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General Notes & Tips

Formatting is important! Learn how to fucking format a standard block style business letter. Google that shit. Find examples.Remember that a cover letter is basically you on paper and will reflect your writing ability and style. Don't just take a form letter from the internet and send it off. The hiring manager will notice something fishy when your cover letter uses an entirely different vocabulary and vernacular than you use in real life. Also, if you don't know what words like vernacular mean, you should look them up and at least try to step up your writing game before tackling the cover letter. On the other hand, if you're pretentious as fuck (like myself), then go all out, but try not to sound stale and scripted.Stay formal and professional! This is not an email and this is not the time to pal around with someone you've never met.Keep it short. A long letter is daunting and looks exhausting. A hiring manager might just skip over it. Do not go over 1 page. Ideally, stick with half a page of actual text.Write more than one draft.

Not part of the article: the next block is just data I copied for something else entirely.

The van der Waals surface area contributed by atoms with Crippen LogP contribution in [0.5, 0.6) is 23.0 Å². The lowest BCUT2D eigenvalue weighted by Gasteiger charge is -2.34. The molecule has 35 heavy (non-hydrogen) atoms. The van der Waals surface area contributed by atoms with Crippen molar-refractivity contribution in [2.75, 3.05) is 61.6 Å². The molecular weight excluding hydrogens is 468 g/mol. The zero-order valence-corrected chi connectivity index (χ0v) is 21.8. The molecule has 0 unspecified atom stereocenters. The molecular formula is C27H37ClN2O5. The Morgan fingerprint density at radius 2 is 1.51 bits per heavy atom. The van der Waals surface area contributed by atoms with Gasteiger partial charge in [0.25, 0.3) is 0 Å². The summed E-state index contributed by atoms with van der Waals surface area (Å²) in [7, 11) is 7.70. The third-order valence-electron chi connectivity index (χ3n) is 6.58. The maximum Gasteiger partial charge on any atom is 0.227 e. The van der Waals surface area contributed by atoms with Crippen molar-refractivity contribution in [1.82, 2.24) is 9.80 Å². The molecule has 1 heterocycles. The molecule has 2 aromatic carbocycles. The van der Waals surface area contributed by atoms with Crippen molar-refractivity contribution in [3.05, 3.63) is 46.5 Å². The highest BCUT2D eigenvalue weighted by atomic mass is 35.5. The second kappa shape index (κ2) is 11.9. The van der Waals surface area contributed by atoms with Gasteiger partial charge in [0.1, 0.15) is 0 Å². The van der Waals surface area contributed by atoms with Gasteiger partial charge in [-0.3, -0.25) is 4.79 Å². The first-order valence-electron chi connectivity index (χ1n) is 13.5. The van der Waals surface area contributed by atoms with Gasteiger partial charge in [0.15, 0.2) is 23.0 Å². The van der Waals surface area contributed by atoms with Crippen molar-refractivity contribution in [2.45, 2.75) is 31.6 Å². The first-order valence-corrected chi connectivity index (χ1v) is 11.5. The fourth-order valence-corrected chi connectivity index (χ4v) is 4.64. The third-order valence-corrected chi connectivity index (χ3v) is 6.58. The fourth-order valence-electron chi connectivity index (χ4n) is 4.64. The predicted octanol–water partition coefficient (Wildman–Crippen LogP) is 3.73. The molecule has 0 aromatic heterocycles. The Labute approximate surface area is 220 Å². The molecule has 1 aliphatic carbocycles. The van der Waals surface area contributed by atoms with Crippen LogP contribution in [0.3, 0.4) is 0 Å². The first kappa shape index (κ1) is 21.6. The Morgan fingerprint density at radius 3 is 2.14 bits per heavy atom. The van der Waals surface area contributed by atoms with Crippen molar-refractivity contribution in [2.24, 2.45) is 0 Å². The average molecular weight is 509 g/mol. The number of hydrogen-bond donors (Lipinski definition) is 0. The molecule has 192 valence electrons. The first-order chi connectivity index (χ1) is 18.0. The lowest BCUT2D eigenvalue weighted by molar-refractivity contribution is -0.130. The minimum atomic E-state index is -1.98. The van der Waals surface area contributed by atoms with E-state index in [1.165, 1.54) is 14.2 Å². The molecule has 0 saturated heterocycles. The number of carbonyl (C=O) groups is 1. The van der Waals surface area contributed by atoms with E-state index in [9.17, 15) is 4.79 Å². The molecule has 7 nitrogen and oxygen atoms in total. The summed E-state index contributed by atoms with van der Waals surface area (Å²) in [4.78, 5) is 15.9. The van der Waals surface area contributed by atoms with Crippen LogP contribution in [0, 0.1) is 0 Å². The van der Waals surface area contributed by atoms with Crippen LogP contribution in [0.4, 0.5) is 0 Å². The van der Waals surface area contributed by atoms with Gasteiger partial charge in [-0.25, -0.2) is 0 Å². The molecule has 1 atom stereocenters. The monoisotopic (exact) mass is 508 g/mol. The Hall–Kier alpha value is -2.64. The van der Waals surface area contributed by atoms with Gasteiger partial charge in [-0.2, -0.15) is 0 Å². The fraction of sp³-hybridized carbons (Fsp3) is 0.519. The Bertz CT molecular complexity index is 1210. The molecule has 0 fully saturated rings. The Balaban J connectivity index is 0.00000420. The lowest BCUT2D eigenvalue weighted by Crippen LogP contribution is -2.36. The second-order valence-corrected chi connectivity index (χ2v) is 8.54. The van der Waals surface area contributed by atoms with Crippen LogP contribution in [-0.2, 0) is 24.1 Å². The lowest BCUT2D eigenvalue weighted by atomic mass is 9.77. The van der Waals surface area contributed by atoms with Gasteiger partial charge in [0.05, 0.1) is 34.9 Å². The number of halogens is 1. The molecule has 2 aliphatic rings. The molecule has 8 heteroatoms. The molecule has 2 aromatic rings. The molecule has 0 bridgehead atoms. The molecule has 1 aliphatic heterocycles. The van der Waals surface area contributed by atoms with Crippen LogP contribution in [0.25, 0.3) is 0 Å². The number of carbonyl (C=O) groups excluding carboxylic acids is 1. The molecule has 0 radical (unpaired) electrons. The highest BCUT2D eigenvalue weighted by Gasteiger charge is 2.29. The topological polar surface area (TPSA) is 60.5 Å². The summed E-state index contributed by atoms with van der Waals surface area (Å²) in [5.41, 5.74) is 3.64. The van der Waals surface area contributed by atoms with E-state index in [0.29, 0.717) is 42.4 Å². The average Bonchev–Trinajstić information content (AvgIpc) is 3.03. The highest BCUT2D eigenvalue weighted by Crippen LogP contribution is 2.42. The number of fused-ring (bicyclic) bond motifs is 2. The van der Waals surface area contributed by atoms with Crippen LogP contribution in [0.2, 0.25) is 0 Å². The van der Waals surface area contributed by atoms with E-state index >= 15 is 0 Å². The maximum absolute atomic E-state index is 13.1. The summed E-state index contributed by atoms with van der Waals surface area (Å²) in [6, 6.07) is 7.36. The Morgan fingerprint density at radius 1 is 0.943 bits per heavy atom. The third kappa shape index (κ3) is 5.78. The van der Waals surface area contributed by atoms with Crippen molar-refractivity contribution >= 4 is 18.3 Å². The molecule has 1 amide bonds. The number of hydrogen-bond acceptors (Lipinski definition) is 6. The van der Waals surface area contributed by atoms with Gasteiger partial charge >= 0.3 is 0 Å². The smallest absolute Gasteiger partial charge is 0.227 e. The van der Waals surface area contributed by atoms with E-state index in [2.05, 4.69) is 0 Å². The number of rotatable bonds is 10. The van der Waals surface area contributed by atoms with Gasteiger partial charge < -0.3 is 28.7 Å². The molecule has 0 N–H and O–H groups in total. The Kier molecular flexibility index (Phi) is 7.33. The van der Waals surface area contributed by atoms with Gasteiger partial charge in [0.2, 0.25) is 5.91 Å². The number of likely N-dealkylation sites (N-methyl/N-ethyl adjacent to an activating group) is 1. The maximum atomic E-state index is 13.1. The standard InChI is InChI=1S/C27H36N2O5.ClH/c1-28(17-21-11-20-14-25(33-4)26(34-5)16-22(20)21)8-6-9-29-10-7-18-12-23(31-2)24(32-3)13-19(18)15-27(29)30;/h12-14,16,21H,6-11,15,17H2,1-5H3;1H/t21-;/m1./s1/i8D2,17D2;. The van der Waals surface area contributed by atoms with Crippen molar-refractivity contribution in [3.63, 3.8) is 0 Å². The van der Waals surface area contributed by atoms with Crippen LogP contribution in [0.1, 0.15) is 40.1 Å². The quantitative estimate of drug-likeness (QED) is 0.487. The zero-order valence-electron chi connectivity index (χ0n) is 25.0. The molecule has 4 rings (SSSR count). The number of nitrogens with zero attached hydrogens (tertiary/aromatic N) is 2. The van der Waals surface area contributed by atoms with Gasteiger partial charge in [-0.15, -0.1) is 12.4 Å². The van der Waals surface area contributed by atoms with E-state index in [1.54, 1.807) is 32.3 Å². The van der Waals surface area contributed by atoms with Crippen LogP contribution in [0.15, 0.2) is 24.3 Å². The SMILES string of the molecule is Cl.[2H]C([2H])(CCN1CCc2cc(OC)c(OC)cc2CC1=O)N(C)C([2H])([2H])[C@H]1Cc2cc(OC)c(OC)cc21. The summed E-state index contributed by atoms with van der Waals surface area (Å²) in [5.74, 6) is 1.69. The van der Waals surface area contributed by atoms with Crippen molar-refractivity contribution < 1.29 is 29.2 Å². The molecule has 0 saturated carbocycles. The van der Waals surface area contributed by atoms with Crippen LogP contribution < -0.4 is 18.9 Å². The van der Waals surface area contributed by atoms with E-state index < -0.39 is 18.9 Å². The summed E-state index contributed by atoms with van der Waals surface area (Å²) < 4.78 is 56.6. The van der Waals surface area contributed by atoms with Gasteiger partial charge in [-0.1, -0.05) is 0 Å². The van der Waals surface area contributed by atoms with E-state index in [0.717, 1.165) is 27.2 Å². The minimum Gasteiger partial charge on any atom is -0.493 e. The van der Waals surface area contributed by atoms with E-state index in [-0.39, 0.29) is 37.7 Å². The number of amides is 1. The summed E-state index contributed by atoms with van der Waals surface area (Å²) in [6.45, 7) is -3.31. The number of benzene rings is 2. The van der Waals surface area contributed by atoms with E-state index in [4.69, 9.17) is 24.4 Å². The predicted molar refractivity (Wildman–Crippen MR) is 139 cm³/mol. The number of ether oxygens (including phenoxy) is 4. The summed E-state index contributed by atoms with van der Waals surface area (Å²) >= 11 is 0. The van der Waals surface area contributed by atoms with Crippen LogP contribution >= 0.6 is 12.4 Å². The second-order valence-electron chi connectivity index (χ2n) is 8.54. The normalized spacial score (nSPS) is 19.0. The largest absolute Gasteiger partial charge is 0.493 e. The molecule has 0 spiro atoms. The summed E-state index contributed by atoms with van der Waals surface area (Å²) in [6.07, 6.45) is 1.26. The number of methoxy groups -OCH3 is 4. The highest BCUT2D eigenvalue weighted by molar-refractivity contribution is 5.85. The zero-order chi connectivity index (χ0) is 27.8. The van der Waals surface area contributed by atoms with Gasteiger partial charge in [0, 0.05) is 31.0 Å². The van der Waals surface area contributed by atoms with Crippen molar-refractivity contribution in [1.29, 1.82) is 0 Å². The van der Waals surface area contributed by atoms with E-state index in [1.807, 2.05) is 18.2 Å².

Now, I'm going to break this down into the basic pieces you need. Just follow this format and you should be okay.

Contact Info, Address, & Salutations (go read a children's book if you don't know what that is)